Tony Vandemore has a love-hate relationship with a full moon. The co-owner of Habitat Flats in north-central Missouri appreciates that large migrations of waterfowl often arrive during these periods, especially when accompanied by a timely cold front. But later in the season a full moon can make life miserable for waterfowlers, as it allows ducks and geese to feed at night and rest during the day.

“The full moon presents some challenges, and they differ a bit based on whether the weather is cold or warm,” Vandemore says. “If it’s cold, we might see some new birds arrive from the north, but we’ll also probably lose quite a few of the birds that we have in the area. If our temperatures are warm, ducks often start feeding at night. So, you might have an absolute pile of ducks in the area, but because they are moving primarily at night you never see them. It can be pretty frustrating.”

Any significant precipitation event can be enough to break nocturnal feeding patterns, Vandemore says, so when it rains or snows during a full moon period, it pays to be in the blind. But until the weather changes, he strives to keep hunting pressure to a minimum on birds in the area. “We try to avoid hunting anywhere close to where the birds are feeding. It seems that if we allow them to leave the field undisturbed, we’ll catch a few trickling back during legal shooting hours,” Vandemore says. “Running traffic on water holes between feeding areas and the roost is the best way to handle the situation, but even then, we only hunt places that have been rested for a few days. The birds tend to be very sensitive to hunting pressure during a full moon.”

3. Hunt the Freeze and the Thaw


Phil Kahnke/

A freeze might shut down your hunting, but a thaw can trigger a reverse migration bringing new birds to your area.

Managing pressure is also important when freezing temperatures lock up open water, Vandemore adds, especially if hunters want to extend their season through a cold snap. “Pumping water and running ice eaters is great for keeping holes open for the decoys, but that’s not enough to create the open water needed to keep birds in an area. You need real birds to do that,” he says. “A handful of ice eaters doesn’t hold a candle to thousands of webbed feet churning the water, so it’s important to allow the birds to keep their roost water open to prevent them from picking up and heading south.”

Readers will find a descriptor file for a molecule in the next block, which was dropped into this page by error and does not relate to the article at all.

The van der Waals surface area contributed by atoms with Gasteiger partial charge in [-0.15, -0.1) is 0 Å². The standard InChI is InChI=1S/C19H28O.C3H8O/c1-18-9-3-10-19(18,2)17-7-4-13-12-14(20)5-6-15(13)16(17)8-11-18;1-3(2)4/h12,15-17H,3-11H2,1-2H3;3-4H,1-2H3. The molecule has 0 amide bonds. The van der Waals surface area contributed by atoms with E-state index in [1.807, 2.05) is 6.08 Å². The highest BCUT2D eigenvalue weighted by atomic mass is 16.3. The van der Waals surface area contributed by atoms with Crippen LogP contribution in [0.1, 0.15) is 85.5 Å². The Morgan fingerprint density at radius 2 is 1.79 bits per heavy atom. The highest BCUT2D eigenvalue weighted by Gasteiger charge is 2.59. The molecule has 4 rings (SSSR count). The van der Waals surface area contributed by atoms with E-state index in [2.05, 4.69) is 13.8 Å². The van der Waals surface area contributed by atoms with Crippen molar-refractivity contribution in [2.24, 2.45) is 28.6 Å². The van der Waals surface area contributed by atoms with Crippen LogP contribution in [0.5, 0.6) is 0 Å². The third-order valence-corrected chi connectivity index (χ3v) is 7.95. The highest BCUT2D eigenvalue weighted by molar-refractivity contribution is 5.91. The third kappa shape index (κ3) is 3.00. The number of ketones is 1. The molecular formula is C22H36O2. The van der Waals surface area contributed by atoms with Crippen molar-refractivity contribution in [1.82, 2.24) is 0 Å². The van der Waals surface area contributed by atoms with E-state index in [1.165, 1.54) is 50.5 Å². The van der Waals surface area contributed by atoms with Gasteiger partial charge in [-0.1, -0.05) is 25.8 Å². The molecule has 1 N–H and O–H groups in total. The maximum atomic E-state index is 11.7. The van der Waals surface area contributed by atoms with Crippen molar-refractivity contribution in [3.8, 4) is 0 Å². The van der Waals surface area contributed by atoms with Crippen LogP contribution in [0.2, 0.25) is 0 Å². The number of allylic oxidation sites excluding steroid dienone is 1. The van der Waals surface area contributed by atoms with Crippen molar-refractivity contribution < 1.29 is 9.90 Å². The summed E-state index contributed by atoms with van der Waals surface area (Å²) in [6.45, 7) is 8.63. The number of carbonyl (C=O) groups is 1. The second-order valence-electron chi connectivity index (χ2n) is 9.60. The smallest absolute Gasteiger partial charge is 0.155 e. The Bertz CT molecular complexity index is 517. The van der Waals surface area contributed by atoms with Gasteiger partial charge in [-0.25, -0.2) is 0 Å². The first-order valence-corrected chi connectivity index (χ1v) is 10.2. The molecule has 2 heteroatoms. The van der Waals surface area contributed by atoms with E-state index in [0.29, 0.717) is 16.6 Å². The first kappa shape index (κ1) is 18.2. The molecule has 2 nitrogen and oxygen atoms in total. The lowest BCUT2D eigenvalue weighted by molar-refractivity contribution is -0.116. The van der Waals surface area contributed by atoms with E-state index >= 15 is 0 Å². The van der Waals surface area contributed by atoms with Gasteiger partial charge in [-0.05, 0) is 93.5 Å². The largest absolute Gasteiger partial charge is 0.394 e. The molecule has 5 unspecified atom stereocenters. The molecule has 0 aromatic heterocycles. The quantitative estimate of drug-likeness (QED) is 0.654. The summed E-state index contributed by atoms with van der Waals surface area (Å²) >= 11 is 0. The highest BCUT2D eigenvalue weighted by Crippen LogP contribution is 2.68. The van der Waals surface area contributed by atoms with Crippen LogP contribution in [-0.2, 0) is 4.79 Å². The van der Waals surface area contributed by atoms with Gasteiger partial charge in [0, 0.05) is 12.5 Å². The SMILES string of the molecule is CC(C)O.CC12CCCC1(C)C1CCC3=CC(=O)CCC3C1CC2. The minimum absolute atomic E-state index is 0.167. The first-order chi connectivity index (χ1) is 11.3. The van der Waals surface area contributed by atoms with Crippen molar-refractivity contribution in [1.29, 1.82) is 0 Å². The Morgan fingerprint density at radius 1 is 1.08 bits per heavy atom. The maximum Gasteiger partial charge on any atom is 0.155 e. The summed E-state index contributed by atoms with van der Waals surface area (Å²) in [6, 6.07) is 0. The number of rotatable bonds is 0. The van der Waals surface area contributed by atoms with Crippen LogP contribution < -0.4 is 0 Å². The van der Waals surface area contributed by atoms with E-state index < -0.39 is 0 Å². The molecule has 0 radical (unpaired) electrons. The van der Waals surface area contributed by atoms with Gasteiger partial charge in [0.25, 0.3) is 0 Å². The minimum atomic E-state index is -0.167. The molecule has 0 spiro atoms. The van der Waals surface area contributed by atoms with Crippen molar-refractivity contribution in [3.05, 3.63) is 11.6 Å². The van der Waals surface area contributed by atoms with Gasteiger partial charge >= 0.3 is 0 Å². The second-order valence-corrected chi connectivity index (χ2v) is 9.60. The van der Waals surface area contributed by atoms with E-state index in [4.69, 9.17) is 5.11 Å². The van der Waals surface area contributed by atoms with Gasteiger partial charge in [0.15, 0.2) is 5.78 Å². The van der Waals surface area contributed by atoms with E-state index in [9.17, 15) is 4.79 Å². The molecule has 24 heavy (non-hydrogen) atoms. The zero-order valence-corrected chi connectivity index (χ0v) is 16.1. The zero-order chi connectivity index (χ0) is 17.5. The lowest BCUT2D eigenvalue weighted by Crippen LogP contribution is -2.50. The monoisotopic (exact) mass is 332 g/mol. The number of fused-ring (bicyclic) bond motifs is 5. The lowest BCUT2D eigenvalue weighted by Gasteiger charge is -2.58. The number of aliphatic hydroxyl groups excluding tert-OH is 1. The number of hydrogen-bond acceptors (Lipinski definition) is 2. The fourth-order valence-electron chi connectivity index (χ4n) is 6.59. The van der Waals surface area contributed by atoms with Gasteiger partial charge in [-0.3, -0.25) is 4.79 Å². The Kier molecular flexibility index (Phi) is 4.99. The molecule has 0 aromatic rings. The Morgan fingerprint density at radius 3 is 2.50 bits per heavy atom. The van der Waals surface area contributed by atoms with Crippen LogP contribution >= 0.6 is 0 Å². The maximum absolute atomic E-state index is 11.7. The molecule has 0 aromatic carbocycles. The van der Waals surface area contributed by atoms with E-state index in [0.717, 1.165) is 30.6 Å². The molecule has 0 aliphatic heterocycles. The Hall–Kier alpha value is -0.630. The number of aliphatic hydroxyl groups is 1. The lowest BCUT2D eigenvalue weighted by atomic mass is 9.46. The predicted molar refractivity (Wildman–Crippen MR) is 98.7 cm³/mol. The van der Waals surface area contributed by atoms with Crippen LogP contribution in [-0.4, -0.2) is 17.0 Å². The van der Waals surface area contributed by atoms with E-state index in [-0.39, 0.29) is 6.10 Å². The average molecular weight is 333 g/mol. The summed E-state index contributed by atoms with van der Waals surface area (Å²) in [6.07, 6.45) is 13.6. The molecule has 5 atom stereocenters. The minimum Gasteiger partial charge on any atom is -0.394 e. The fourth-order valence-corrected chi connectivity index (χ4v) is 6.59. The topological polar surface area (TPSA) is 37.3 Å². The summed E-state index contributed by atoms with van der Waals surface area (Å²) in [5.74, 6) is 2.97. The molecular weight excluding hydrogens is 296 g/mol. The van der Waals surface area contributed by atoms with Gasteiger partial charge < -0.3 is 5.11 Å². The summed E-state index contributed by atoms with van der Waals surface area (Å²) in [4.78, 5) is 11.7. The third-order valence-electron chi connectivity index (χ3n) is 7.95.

That means not hunting near the roost or directly spooking birds off the roost, Vandemore advises. “When we find areas that are holding birds during a freeze, we only hunt those places in the middle of the day,” he says. “If the birds have a chance to get out, feed, and get back to the roost on their own, they’ll keep that water open. If they don’t, they will leave.”

In some cases, a period of freezing temperatures is followed immediately by a warming trend, and the resulting thaw can push a reverse migration of birds up from the south. “There aren’t too many situations better than a late-season thaw and a good south wind,” Vandemore attests. “When the birds start coming back up after a cold front, they are out searching for open water and food, and they tend to be very responsive to calling and decoys. That’s a day when I know I’m going to be in the blind.”

4. Look for Ducks in Hidden Places

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Todd J. Steele

Late-season ducks will look for food and shelter in out-of-the-way places that can be difficult to access.